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Breakbounce » Blog » Street Art » The Evolution Of Graffiti Art: From Battlefields To Banksy
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Has Banksy sold out?


The Bristol based artist is elusive, but his brand is as ubiquitous as the latest pop song by Taylor Swift. We never thought we’d mention Banksy and Swift in the same sentence, but we’re no longer living in the ‘70s or ‘80s, when street art was gritty and subversive. In January 2015, 30 Banksy works fetched double their estimates at a London auction, and his prints are bought by celebrity collectors like Alicia Keys and Jared Leto.


But we’re not gonna toot Banksy’s horn today. We’re gonna’ talk about the evolution of graffiti art.

Artists have been scribbling on walls since before the pyramids. And when there was no city street or 5-train to tag, Palaeolithic painters were drawing bulls, equine, and stags on the walls of caves. What’s the Lascaux cave system in southwestern France, if not a street art-style canvas?
“Kilroy Was Here”

While the '70s and '80s are synonymous with street art, its roots actually go back to World War II. American GI’s fighting in Europe and the Pacific were known to leave a calling card: “Kilroy Was Here.” What does it mean? That’s up for debate. Nobody really knows who Kilroy was, but there are countless legends.

Asking who Kilroy is a lot like asking “Who the hell is Banksy, really?” All we know is that the dude kinda looks like Wilson Wilson Jr. from the hit TV series “Home Improvement”. Remember that guy who loved saying “Hi.. de.. ho.. neighbour!”?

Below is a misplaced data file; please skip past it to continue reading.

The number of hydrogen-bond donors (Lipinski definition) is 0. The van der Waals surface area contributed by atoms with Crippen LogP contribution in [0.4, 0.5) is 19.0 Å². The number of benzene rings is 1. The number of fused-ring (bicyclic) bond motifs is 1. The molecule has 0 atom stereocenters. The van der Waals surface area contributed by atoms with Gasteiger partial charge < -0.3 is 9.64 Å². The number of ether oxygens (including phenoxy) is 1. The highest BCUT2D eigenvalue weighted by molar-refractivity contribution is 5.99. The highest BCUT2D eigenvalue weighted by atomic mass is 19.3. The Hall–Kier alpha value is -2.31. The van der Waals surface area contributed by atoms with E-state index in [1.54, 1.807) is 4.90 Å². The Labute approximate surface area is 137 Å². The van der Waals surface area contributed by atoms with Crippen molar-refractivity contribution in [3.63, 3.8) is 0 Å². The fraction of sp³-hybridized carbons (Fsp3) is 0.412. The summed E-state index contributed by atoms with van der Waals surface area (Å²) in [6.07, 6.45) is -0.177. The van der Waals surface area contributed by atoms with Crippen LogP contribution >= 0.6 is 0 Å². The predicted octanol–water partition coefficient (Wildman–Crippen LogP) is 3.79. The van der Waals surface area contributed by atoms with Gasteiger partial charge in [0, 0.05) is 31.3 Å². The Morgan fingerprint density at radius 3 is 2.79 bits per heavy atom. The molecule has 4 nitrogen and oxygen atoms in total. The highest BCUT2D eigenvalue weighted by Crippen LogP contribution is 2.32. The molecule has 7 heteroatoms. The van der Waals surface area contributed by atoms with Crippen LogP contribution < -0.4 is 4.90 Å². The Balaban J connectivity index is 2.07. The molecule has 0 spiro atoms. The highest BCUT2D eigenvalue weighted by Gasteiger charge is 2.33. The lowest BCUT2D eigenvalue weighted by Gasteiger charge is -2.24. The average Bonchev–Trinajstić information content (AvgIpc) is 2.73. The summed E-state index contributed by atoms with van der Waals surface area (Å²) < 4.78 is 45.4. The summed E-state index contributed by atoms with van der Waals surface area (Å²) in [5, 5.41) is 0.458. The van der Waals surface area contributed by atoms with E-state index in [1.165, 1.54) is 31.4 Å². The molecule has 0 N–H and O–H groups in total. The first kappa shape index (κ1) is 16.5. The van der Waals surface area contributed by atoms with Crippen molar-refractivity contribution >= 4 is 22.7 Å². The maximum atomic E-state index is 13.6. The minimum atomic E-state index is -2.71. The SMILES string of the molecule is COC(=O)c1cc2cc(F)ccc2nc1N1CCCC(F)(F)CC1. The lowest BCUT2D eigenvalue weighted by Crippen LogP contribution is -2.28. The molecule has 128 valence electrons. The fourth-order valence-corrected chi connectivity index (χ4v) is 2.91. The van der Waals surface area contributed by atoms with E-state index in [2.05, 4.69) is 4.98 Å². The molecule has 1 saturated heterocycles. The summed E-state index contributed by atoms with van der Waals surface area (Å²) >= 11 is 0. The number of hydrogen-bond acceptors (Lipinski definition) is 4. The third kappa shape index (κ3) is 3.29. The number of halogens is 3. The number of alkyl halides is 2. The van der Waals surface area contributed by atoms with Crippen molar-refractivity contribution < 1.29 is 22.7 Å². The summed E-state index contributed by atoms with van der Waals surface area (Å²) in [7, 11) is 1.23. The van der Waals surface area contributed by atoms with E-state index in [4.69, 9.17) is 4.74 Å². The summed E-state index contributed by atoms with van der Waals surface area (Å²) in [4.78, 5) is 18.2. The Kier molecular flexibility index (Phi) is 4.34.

The Kilroy tag features a name and an image of a bald man with a prominent nose peeking over a wall. The mixture of imagery and a personal name is a similar combination to what exploded on the streets of New York 30 years later.

And it gets even more complicated…

In the United Kingdom, Kilroy was known as Mr. Chad. And in Australia, the equivalent to the phrase is “Foo Was Here.” Some people say Foo predates Kilroy and existed as far back as World War I.

Etymologist David Wilton puts it this way, “Sometime during the war, Chad and Kilroy met, and in the spirit of Allied unity merged, with the British drawing appearing over the American phrase.”
By the '50s, the mischievous “Kilroy Was Here” tag had faded, but not before showing up on schools, trains, and other public spaces. It’s even engraved on the WWII Memorial in Washington, DC.

Without Kilroy, there’d be no Banksy or the rest of the gang. And you can take that to the streets!
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